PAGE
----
"Mini-split" air-source heat pumps are establishing a strong foothold in northern states, based on the advancing capability of heat pump technology. The newest generation of mini-splits boasts cooling efficiencies of SEER 25 and better, with heating coefficient of performance (COP) ratings near 3 (meaning the equipment can supply heat equivalent to three times the electric power it consumes). Better yet, the latest equipment can heat homes even as outdoor temperatures plunge below zero, making heat pumps viable as the sole heat source for a well-insulated house — even through a harsh Northern winter.

JLC visited a jobsite in Maine in April to see technicians from Portland-based ReVision Energy install a system in an existing home, where the unit will "unload" the home's existing oil boiler during much of the year, limiting the boiler's heating role to the coldest part of the season when the heating demand is greatest (which is also the period when the boiler will operate at its highest efficiency). During swing seasons, the heat pump will take over much of the home's heating requirement — an effective use of the heat pump, which operates most efficiently when its outdoor-air heat source is relatively warm.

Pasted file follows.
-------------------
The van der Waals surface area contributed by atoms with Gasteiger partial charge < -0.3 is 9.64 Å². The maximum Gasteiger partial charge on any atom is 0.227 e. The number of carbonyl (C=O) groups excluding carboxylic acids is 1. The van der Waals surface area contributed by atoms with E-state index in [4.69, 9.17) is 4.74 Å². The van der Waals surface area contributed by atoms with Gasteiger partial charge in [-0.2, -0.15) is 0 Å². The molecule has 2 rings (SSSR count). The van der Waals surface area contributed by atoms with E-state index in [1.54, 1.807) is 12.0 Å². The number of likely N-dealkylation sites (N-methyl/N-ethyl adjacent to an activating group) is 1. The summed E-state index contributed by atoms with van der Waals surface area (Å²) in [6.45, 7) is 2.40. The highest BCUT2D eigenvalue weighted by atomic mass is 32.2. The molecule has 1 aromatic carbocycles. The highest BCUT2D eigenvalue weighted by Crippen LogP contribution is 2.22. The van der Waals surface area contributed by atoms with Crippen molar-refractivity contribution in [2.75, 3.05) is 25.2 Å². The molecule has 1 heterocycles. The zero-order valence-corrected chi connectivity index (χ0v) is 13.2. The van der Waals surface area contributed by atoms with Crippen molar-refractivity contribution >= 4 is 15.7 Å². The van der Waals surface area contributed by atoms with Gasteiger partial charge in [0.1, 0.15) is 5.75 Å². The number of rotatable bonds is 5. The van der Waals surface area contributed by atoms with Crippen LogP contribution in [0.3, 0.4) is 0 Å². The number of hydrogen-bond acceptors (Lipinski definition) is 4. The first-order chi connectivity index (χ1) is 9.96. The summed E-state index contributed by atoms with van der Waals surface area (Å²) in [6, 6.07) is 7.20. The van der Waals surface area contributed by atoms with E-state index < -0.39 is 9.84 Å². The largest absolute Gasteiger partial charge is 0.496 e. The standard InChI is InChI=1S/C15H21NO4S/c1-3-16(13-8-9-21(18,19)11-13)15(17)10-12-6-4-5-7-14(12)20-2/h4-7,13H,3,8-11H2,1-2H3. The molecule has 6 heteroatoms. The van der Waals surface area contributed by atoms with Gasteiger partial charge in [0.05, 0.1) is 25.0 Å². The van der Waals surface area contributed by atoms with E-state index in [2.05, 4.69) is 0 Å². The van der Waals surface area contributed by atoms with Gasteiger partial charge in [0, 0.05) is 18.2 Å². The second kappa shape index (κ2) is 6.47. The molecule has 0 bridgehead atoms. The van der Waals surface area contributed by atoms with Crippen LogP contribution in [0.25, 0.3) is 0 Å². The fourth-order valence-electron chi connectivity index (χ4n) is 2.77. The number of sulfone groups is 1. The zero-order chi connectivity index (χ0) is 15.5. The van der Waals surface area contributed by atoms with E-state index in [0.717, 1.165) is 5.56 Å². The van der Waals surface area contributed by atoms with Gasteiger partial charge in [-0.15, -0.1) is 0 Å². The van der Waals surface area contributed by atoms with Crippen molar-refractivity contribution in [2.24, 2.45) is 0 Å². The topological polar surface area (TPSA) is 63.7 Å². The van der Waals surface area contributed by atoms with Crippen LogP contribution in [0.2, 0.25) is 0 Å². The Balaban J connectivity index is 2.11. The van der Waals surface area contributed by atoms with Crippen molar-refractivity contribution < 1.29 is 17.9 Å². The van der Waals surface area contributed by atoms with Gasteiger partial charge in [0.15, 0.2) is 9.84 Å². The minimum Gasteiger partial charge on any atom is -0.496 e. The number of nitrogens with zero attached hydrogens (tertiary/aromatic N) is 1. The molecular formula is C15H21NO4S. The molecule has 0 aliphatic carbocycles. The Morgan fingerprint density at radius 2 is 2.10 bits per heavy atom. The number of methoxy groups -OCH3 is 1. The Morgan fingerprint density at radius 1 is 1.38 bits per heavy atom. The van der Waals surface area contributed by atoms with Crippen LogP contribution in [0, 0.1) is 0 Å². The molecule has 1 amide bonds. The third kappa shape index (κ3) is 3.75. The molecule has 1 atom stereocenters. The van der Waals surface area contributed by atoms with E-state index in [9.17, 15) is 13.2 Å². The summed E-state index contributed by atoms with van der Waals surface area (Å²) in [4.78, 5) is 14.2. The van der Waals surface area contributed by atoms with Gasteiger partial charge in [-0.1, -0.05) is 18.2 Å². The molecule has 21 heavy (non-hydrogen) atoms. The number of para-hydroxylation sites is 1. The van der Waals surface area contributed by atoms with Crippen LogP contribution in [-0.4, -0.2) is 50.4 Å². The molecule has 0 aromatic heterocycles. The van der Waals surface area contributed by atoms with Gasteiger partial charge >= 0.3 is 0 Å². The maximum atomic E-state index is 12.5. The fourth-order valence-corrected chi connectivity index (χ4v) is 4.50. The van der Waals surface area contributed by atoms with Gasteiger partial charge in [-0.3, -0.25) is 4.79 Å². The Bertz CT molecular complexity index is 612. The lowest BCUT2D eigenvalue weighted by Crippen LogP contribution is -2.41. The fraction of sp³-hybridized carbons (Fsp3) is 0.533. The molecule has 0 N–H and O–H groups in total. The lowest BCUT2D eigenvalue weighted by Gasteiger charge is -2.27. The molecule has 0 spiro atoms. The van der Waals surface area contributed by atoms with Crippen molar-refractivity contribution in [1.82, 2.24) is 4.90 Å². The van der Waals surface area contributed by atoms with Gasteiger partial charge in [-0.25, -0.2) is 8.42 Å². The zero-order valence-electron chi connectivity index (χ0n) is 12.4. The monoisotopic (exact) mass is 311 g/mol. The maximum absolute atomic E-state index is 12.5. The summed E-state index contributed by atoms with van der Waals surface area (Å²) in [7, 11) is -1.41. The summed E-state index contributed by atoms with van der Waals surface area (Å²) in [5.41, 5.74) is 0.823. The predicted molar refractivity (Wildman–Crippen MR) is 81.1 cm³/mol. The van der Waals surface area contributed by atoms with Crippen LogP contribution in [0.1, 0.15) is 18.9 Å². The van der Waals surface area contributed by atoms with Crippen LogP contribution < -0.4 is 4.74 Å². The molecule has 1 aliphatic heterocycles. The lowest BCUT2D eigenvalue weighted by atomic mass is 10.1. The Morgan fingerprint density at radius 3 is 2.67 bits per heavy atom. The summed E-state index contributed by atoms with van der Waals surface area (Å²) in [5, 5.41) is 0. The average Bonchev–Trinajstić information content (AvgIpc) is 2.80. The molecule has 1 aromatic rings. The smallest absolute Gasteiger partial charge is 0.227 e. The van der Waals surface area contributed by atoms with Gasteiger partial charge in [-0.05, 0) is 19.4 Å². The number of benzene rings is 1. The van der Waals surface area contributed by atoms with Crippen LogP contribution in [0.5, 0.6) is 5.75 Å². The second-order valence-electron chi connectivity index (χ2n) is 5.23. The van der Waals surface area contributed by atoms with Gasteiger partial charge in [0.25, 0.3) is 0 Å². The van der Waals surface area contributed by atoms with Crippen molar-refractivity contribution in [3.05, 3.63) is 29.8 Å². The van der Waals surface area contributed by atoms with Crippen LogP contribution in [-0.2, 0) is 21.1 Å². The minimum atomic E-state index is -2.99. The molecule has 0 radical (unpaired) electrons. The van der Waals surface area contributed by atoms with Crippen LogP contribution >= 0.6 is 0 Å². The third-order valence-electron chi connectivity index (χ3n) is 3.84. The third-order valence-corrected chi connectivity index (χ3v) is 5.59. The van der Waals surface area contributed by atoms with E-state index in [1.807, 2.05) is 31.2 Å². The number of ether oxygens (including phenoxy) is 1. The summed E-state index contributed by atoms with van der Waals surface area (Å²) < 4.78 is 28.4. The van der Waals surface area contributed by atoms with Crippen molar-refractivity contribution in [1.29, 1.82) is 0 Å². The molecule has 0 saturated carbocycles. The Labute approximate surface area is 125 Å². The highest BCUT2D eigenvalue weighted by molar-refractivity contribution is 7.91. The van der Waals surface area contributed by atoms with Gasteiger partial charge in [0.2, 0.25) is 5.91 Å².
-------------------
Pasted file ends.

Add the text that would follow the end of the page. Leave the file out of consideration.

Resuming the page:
The heat pump system shown here, a Fujitsu Halcyon AOU12RLS2, retails online for about $1,600 (not counting professional installation), and is rated at 12,000 Btu for heating. When outdoor temperatures drop below 20°F, the heating capacity decreases. But the unit can still supply some heat at outdoor temperatures of -5°F. The system comes with outdoor unit containing the compressor, controls, and a reserve tank containing enough R-410a refrigerant to charge 49 feet of refrigerant lines as well as the wall-mounted indoor unit's heating and cooling coil.

Four lines connect the indoor unit to the outdoor unit: two refrigerant lines (one for liquid coolant and one for vapor); a power line for the indoor unit's fan; and a condensate line that drains any water vapor that may condense on the indoor unit's coil when the system is operating in cooling mode.

A system like this takes the crew one or two days to install, including the wiring and refrigerant line installation. The two technicians shown in this slideshow are master plumbers with additional training in refrigeration technology. They also have the skill to run the rough wiring for the system, but a licensed electrician will be needed to inspect the installation and hook up to the home's electrical panel.